Due to its large-scale open porosity, pervious concrete offers several performance attributes that can be applied within the civil infrastructure. One notable attribute of pervious concrete is its high hydraulic conductivity, which can be used for in situ drainage of rainwater from paved surfaces, providing significant environmental benefits. However, the large-scale porosity negatively impacts strength and some other measures of mechanical performance, which may become problematic in structural applications. Furthermore, the connected nature of the porosity may accentuate interactions with the ambient environment. In particular, there is a potential for rapid drying of the bulk material that does not exist for ordinary concretes.
Based on these observations, this dissertation attempts to elucidate fundamental behaviors of pervious concrete through experimental and numerical modeling exercises defined at the material meso-scale, at which the material phases (aggregate, cement paste matrix, aggregate-matrix interface, and large-scale pores) are explicitly represented. Integration of the experimental and numerical modeling components is accomplished by establishing, to the extent practical, one-to-one correspondence between the physical and numerical models. On the modeling side, this involves several simplifying assumptions including the use of mono-sized spherical (or disc-shaped) aggregates and uniform thickness of the paste layers encompassing the aggregates. On the experimental side, spherical glass aggregates are used in several series of test specimens, but without any control over the spatial distribution of the cement paste matrix. The numerical simulations of this model pervious concrete are based on lattice representations of the relevant mechanical and environmental field variables. In particular, rigid-body-spring networks represent the mechanical behavior of the model pervious concrete; the moisture field is represented by a corresponding lattice of conduit elements. Both networks share the same nodal point locations, which facilitates the coupling of mechanical and hygral actions. Despite the simplifications introduced by the model pervious concrete, domain discretization is a challenging task. Approaches for discretizing pervious concrete, amenable to the lattice model requirements, are introduced. The numerical modeling exercises are valuable, as they provide a quantitative view of behavioral mechanisms at the material meso-scale.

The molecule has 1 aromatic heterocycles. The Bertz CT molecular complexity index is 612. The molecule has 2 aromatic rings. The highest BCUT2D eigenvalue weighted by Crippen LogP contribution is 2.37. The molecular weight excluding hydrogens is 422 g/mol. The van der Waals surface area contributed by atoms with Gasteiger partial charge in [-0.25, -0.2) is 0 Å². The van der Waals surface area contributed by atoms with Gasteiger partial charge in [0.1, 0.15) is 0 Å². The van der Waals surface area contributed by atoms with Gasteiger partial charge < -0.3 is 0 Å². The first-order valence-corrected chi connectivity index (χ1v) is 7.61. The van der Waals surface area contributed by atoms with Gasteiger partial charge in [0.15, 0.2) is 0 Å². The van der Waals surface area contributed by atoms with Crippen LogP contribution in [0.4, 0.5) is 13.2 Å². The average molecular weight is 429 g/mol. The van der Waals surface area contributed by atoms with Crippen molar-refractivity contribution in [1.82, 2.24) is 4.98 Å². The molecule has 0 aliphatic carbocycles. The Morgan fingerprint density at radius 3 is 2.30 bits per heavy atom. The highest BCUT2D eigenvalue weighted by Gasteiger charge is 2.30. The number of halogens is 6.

The physical and numerical modeling components of the research tend to confirm expected behaviors. For example, mixture design (in terms of amounts of cement paste matrix, aggregates, and pore space) has a primary influence on properties of interest, including strength and drying shrinkage. Due to the nature of pervious concrete and its methods of production, the material structure and properties are highly variable, relative to conventional concrete materials. Stress analyses show the presence of discrete load paths and stress concentrations within the pervious concrete, not only under applied loading but also for the case of drying shrinkage. Stress concentrations tend to form in the paste zones that bridge neighboring aggregates, which raises concerns regarding resistance to fatigue loading. The stiff, dimensionally stable aggregates restrain drying shrinkage of the paste and thus the macroscopic shrinkage of the pervious concrete volume. The shrinkage of pervious concrete prisms is much less than that of the control paste specimens, in accordance with experimental measurements. The large-scale open porosity increases the rate of drying of the bulk volume of pervious concrete, relative to that of the control specimens. The tensile stresses in the paste layers surrounding the aggregates are large enough to induce microcracking, even without external restraints on the pervious concrete volume. Such microcracking, not considered in these analyses, would likely reduce drying shrinkage over time. The modeling framework developed in this study can be extended to provide more accurate representations of pervious concrete, including its behavior under varying environmental conditions.
|Advisor:||Bolander, John E.|
|Commitee:||Harvey, John T., Miller, Sabbie A.|
|School:||University of California, Davis|
|Department:||Civil and Environmental Engineering|
|School Location:||United States -- California|
|Source:||DAI-B 81/12(E), Dissertation Abstracts International|
|Subjects:||Civil engineering, Computer Engineering, Materials science|
|Keywords:||Drying shrinkage, Fracture, Lattice model, Pervious concrete, Porosity, Stress concentration|
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